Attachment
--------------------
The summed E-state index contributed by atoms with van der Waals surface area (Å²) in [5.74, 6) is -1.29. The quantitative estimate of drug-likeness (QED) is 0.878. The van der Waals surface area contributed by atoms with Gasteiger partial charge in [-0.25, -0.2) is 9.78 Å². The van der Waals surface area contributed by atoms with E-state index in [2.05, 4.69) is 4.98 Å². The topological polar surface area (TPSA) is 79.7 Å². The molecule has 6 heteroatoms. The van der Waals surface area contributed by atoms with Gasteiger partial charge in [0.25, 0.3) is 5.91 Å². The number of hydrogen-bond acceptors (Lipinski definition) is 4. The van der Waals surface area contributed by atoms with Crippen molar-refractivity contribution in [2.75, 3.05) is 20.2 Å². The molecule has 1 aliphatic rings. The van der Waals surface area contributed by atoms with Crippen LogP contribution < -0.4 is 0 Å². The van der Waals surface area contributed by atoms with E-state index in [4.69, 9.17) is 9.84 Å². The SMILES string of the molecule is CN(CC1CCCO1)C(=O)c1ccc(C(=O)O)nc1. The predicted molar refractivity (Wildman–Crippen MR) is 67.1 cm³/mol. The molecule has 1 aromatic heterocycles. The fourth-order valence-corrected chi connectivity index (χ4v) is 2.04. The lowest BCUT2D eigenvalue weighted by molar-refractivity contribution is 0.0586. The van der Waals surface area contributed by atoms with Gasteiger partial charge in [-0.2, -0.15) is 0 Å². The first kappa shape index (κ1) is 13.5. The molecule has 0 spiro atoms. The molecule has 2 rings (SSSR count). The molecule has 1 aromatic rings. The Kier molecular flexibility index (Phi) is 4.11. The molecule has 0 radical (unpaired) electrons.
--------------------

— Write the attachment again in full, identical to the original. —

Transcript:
The summed E-state index contributed by atoms with van der Waals surface area (Å²) in [5.74, 6) is -1.29. The quantitative estimate of drug-likeness (QED) is 0.878. The van der Waals surface area contributed by atoms with Gasteiger partial charge in [-0.25, -0.2) is 9.78 Å². The van der Waals surface area contributed by atoms with E-state index in [2.05, 4.69) is 4.98 Å². The topological polar surface area (TPSA) is 79.7 Å². The molecule has 6 heteroatoms. The van der Waals surface area contributed by atoms with Gasteiger partial charge in [0.25, 0.3) is 5.91 Å². The number of hydrogen-bond acceptors (Lipinski definition) is 4. The van der Waals surface area contributed by atoms with Crippen molar-refractivity contribution in [2.75, 3.05) is 20.2 Å². The molecule has 1 aliphatic rings. The van der Waals surface area contributed by atoms with Crippen LogP contribution < -0.4 is 0 Å². The van der Waals surface area contributed by atoms with E-state index in [4.69, 9.17) is 9.84 Å². The SMILES string of the molecule is CN(CC1CCCO1)C(=O)c1ccc(C(=O)O)nc1. The predicted molar refractivity (Wildman–Crippen MR) is 67.1 cm³/mol. The molecule has 1 aromatic heterocycles. The fourth-order valence-corrected chi connectivity index (χ4v) is 2.04. The lowest BCUT2D eigenvalue weighted by molar-refractivity contribution is 0.0586. The van der Waals surface area contributed by atoms with Gasteiger partial charge in [-0.2, -0.15) is 0 Å². The first kappa shape index (κ1) is 13.5. The molecule has 0 spiro atoms. The molecule has 2 rings (SSSR count). The molecule has 1 aromatic rings. The Kier molecular flexibility index (Phi) is 4.11. The molecule has 0 radical (unpaired) electrons.